Check Your Suppliers

Before You Purchase, Ask Questions

When purchasing wild-caught or farm-raised shrimp from the United States, you can rest assured that the product does not contain banned antibiotics. You can also be confident that U.S. shrimp were not produced using slave, forced, or child labor. The U.S. shrimp industry does not tolerate these unethical practices and production of shrimp in this country is highly regulated by the government.

However, much of the farm-raised shrimp imported into the U.S. market comes from countries with well-documented histories of using banned antibiotics and grotesque labor abuses. Seafood distributors and purchasers have the ability to improve the production of shrimp throughout the world by requiring that their supply chain be free of antibiotic use as well as labor abuse.

The Southern Shrimp Alliance has compiled databases, government studies, and third-party reports to help you know when to ask hard questions about the supply chain. Using these resources, you can avoid purchasing foreign shrimp from suppliers with a poor record of compliance with food safety and labor laws.

This information is important for:

  1. Businesses who are concerned about the imported seafood they stock and sell; and,
  2. Consumers who want to find objective information about current food safety issues with shrimp imports, as well as labor abuse in the foreign shrimp supply chain;
  3. Reporters who would like to review original source information regarding the continuing presence of banned antibiotics in foreign shrimp aquaculture as well as slave/forced/child labor in the shrimp supply chain; and,
  4. Policymakers who are interested in preventing U.S. consumers from unintentionally encouraging the use of dangerous antimicrobial in foreign shrimp aquaculture and the abuse of workers overseas.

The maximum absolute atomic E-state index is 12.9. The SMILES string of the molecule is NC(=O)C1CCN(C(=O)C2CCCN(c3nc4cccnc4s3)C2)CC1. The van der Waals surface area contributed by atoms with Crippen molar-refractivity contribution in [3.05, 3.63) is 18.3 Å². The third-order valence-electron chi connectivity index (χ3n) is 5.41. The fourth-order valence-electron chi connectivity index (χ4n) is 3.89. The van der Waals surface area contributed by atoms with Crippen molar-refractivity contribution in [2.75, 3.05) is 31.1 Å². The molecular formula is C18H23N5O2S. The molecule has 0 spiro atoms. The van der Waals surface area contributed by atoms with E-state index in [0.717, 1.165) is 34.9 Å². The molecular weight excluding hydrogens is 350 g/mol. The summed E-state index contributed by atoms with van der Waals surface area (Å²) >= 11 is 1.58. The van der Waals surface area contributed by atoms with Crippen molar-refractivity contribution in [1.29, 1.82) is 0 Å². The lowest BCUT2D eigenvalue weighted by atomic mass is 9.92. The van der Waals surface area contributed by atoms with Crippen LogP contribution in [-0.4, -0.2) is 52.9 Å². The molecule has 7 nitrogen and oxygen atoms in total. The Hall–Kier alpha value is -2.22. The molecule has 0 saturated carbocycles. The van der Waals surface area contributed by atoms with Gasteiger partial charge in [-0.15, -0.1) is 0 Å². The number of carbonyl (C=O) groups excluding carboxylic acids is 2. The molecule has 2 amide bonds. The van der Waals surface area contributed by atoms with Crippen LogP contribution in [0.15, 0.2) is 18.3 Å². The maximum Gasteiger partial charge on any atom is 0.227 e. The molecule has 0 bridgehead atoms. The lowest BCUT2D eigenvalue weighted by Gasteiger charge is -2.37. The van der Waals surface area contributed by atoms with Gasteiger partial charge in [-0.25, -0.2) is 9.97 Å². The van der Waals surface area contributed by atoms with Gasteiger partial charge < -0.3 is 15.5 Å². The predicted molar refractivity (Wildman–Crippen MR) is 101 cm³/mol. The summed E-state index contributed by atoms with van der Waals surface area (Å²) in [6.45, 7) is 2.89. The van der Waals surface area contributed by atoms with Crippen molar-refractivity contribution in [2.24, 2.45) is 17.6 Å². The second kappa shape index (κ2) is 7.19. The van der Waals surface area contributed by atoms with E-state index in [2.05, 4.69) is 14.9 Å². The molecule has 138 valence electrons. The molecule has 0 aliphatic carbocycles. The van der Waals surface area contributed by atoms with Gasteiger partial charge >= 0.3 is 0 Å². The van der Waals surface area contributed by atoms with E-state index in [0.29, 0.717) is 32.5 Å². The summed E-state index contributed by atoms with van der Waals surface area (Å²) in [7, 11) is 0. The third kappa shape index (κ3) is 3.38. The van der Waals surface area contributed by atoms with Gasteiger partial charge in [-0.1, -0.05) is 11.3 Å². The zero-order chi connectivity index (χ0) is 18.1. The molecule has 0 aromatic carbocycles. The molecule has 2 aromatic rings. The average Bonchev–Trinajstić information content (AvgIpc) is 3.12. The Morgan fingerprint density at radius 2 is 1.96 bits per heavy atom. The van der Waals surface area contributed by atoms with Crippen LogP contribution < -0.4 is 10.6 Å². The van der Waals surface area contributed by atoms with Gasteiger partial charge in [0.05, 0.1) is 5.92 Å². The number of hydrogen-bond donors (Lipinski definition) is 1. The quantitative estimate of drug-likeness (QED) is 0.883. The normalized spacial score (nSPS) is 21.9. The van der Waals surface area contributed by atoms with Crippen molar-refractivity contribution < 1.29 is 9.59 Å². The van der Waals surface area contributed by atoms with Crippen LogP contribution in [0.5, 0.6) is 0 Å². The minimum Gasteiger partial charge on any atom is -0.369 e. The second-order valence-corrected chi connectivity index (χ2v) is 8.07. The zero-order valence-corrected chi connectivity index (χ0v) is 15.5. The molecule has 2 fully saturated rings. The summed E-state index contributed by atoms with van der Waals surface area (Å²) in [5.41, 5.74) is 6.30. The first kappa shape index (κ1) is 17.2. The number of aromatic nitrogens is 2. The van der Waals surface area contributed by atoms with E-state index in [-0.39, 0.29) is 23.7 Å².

Shrimp is farmed throughout the world.  However, antibiotic use in shrimp aquaculture has been tolerated in a small number of countries. The Southern Shrimp Alliance provides tools to enhance the ability of consumers, suppliers, restaurants, and retailers to evaluate the risk of exposure to antibiotic-contaminated shrimp.

U.S. law prohibits importing products produced in whole or in part by slave, forced, or child labor. In 2016, Congress closed a loophole preventing that law from being applied to shrimp imports.

The U.S. government, other governments, and human rights organizations have all documented labor abuses in the shrimp supply chain in several countries. Those responsible for purchasing shrimp must ensure they do not reward labor abuse by sourcing from suppliers that have not addressed the issue.

The linked resources enhance the ability of consumers, suppliers, restaurants, and retailers to evaluate the risk of purchasing shrimp from supply chains that use slave, forced, or child labor.  As these data show, forced labor in shrimp production is limited to a small number of countries, but these problem countries supply significant volumes of shrimp to the U.S. market.

Case Study: India

India supplies 39% of the U.S. market for shrimp, but it is responsible for more than 50% of the shrimp rejected by the FDA for banned antibiotics.

These resources compiled by the Southern Shrimp Alliance document rejections of Indian shrimp from all major markets due to the presence of banned antibiotics. The European Union has even recommended testing for new classes of antibiotics because Indian suppliers are switching to more potent drugs to avoid detection by the current testing protocols.

Despite documented problems with Indian shrimp, U.S. shrimp imports from India have increased. While India’s exports to other major shrimp importing countries have dwindled, the U.S. market has become a dumping ground for contaminated Indian shrimp.